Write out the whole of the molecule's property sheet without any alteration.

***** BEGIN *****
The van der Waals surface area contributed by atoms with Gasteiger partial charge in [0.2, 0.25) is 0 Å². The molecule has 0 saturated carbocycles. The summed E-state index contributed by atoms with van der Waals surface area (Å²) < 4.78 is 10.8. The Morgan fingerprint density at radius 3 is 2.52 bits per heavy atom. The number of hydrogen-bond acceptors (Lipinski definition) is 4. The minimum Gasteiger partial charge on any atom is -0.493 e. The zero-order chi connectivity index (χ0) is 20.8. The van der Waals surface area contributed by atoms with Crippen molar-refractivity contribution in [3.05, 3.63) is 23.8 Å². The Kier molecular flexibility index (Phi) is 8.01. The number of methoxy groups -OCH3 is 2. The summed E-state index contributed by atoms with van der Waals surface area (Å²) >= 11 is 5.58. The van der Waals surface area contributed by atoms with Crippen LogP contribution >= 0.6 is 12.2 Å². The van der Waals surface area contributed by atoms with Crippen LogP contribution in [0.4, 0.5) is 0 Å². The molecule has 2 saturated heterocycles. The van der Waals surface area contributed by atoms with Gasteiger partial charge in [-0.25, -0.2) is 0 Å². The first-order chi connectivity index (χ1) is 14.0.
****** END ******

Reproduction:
The van der Waals surface area contributed by atoms with Gasteiger partial charge in [0.2, 0.25) is 0 Å². The molecule has 0 saturated carbocycles. The summed E-state index contributed by atoms with van der Waals surface area (Å²) < 4.78 is 10.8. The Morgan fingerprint density at radius 3 is 2.52 bits per heavy atom. The number of hydrogen-bond acceptors (Lipinski definition) is 4. The minimum Gasteiger partial charge on any atom is -0.493 e. The zero-order chi connectivity index (χ0) is 20.8. The van der Waals surface area contributed by atoms with Crippen molar-refractivity contribution in [3.05, 3.63) is 23.8 Å². The Kier molecular flexibility index (Phi) is 8.01. The number of methoxy groups -OCH3 is 2. The summed E-state index contributed by atoms with van der Waals surface area (Å²) >= 11 is 5.58. The van der Waals surface area contributed by atoms with Crippen LogP contribution >= 0.6 is 12.2 Å². The van der Waals surface area contributed by atoms with Crippen LogP contribution in [0.4, 0.5) is 0 Å². The molecule has 2 saturated heterocycles. The van der Waals surface area contributed by atoms with Gasteiger partial charge in [-0.25, -0.2) is 0 Å². The first-order chi connectivity index (χ1) is 14.0.